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Life reinsurance premium tipped to rise

Global life reinsurance premiums are expected to rise by about 3% a year until 2019, according to a new report from S&P Global.

“Despite prevailing low interest rates [and] fierce competition in the sector’s bread-and-butter business of US mortality, we consider the opportunities outweigh challenges in the sector,” the ratings agency says.

“We see growth potential in the longevity and morbidity business lines and in the expanding primary life insurance markets.”

The top six life reinsurers (Munich Re, Swiss Re, Reinsurance Group of America, Scor, Hannover Re and Gen Re) recorded $US56.4 billion ($70 billion) of gross written premium last year, down from $US57.3 billion ($71.8 billion) in 2015.

Based on these figures, S&P notes premium decline for Munich Re (down 11%), Hannover Re (down 10%) and Gen Re (down 3%).

Swiss Re growth was up 7%, Reinsurance Group of America 7% and Scor 3%.

“The premiums for the top six life reinsurance companies declined, despite our positive view on growth opportunities in emerging markets and in the longevity and morbidity business.

“We believe the decline is mainly due to the reduction of some large one-off treaties in North America and Australia, and currency effects.”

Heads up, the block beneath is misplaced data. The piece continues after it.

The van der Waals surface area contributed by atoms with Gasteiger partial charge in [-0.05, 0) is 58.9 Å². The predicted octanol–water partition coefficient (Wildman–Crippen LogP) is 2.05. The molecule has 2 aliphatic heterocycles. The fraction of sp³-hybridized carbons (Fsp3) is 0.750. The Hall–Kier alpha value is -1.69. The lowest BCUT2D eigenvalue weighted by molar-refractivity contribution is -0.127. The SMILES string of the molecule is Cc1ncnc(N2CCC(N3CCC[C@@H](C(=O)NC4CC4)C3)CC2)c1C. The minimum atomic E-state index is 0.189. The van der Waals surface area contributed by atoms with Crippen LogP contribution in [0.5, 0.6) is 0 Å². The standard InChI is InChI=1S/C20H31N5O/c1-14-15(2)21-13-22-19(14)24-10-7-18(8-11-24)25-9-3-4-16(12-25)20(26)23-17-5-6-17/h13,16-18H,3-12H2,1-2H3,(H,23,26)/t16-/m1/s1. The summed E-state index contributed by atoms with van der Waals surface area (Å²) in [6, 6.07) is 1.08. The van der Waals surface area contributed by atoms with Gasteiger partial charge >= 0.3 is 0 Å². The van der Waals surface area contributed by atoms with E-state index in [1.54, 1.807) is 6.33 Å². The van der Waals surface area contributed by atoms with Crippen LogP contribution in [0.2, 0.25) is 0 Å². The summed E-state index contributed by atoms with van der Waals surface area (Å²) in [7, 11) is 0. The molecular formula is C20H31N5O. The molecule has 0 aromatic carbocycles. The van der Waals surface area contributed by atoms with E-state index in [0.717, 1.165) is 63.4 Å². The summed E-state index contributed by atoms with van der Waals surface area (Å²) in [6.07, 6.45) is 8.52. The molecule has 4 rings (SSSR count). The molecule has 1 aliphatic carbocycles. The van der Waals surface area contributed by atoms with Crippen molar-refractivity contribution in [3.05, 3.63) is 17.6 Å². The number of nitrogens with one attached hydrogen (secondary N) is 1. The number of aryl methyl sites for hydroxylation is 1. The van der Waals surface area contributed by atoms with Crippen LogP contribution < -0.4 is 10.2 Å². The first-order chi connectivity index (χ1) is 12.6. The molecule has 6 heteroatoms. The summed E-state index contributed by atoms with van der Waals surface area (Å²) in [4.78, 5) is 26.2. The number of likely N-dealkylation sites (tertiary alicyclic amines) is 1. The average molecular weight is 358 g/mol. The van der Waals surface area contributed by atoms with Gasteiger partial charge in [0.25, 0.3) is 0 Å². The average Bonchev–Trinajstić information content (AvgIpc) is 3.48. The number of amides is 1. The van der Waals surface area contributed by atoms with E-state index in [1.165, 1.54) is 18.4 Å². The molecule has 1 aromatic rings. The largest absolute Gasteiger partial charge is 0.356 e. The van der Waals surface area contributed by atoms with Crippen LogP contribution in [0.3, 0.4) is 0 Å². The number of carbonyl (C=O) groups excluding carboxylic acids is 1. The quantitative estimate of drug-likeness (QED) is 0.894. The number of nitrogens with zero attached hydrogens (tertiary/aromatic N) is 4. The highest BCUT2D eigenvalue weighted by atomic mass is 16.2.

S&P believes there is growth to be found in emerging markets, especially Asia-Pacific.

“These developing life insurance markets could expand significantly in the next few years as these economies develop and insurance penetration rates rise.

“Emerging-market life insurance premiums increased significantly above the global average of about 5% [last year].

China’s life insurance premium grew about 30% last year, but the penetration rate is 2.4%, low compared with Western European markets on about 4.7%.

“In emerging markets, we generally see younger demographics, increasing wealth and improving healthcare, which should point to improved mortality over time.

“The primary writers and reinsurers should benefit from good diversification.”

S&P says sales of a higher level of protection-type products are increasing, given younger demographics and lower wealth levels.

“Some reinsurers are working closely with primary writers to develop new products and sales, and in exchange retain a percentage of the business underwritten,” the report says.

“There are ample opportunities for the sector to support product development, underwriting and claims handling, and to finance acquisition costs.”

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